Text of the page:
“Watching the crowd”
November 8th 2015
Introduction: Carolyn Winfrey Gillette, a poet that I read from time to time, wrote this poem about the text for today:
Jesus sat and watched the crowd at the temple treasury.
Some that day were rich and proud, making sure that all could see there great generosity.
Then a widow came along who had nothing she could spare.
Yet her faith in God was strong and she gave as few would dare: All she had, she chose to share.
Just a penny, nothing more, yet Christ said her gift was best.
What a risk, for one so poor! What rich faith her gift expressed!
Trusting, giving, she was blest.
Lord, you see the way we live; all within our hearts, you know.
Like that widow, may we give.
Trusting you, our gifts will grow and our joy will overflow!
Throughout his ministry, Jesus called to attention those on the margins of society, those who had previously gone unnoticed, the poor, the blind, the lame, the beggars, the lepers, even military personnel, and of course widows.
These are still the same people we find on the margins of our society today. Those who still are excluded, those who society looks down on or simply ignores. A widow giving her all to a corrupt institution, an institution that fails to care for her as it is supposed to do. But she gives anyway. And Jesus commends her giving. He commends her and condemns the system. Jesus holds her up as an example of how small but significant acts can break down a cycle of injustice and corruption.
This gospel lesson is not a comparative giving table, steering and challenging the prosperous to give more. It is encouragement for those who go against the grain, who practice subversion in whatever way they can, even in the face of injustice. Who, by their subversion, make inroads into creating justice and fairness for all of God’s children. It doesn’t always take placards and a lot of shouting in the streets for trends and policies to be reversed and changed. Persistent, simple subversion also does the trick. Sounds kinda radical to me!
I.) We often hear the latter part of our text separated out and interpreted as heroic, sacrificial giving of a poor widow.
A.) “The Widow’s mite” has even become a colloquial phrase referring to a meager contribution that has far more value than its smallness might indicate.
1. Actually something far more profound happens here.
2. A careful reading is possible when this text is retained as a whole, instead of separating verses 41 to 44 from verses 38-40.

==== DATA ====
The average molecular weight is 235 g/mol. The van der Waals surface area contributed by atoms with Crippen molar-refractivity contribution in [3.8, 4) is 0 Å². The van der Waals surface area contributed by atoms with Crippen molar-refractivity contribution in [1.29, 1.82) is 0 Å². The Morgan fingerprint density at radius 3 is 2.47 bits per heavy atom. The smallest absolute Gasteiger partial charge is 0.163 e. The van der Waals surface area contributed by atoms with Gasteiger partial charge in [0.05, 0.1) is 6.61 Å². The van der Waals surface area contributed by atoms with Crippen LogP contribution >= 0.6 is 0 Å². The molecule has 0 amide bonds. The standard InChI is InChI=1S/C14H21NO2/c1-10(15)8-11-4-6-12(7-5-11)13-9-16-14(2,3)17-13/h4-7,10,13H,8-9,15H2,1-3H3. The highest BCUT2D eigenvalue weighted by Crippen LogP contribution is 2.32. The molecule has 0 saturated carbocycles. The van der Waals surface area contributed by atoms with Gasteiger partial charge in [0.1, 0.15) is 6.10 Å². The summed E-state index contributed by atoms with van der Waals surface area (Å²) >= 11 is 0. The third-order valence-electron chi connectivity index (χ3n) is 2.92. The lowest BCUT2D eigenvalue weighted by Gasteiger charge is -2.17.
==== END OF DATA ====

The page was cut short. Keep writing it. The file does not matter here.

3. The widow’s contribution is contextualized, she is contributing to a system that routinely oppresses her under the guise of piety.
Example: Notice verse 40, “who devours widows’ houses and for a pretense make long prayers. They will receive the greater condemnation.”
3. In a profound way, she acts with nobility and self-sacrifice, and she contributes to an unjust system!
4. She gives all that she has to support a system that will take away all that she has.
5. Talk about a truly tragic situation that faces this widow, because her means of practicing true piety is at the same time a system that is devoid of justice and will, in turn, exploit her.
II.) Telling the whole story means that this text addresses the situation of living tragically yet faithfully within oppressive systems and societies.
A.) The context of oppression can be a place where one makes self-denying contributions toward the common good.
1. We often struggle with those who point out the flaws within the system we think of as working well.
2. Some other areas we may struggle with are the exploitative economic systems of the world.
3. Those living within a militaristic system that often overreaches and destroys.
Example: Our sister Erika Bergman knew something of just such a system when she and her family left extended family and fled East Germany during the cold war era. Any system, no matter how noble it may seem, is not beyond such oppression of its people.
4. Since we are in the political season and things are already overheated for next years presidential race, how often do we support a less than perfect candidate just because they are the least imperfect of the ones we have to choose from?
B.) Keeping Jesus’ critique of the scribes, who devour widows’ houses, together with his praise of the widow, who gives all she has, allows a reflection on our part of the ethical struggles that humanity has wrestled with down through the ages.
1. The Bible says at one point that “there is nothing new under the sun,”(Ecc. 1:9) what a true statement in all aspects of life!
2. Let’s take just a moment to consider the widow in the story.
3. Look at her, really look at her, she is a non-person with an insignificant contribution.
4. She is our teacher, not the wealthy!
5. It is easy NOT to notice the non-impressive, non-people in our world, but they have very important stuff to teach us.
6. The lesson we must take from this story is just this, it is very simple, are you ready for it? Here it comes, FAITH!
Conclusion to message: The challenge I take away from this powerful story is just this, faith. Who and what do we choose to put our faith and trust in?
A long time ago now I met a man and he changed the course of my life. His presence with me each and every day and his word to me is the constant that I know I can trust without worry that it will let me down. People come and people go in our lives. When it comes right down to it, trust Jesus the Christ with everything in your life, including life itself! Amen.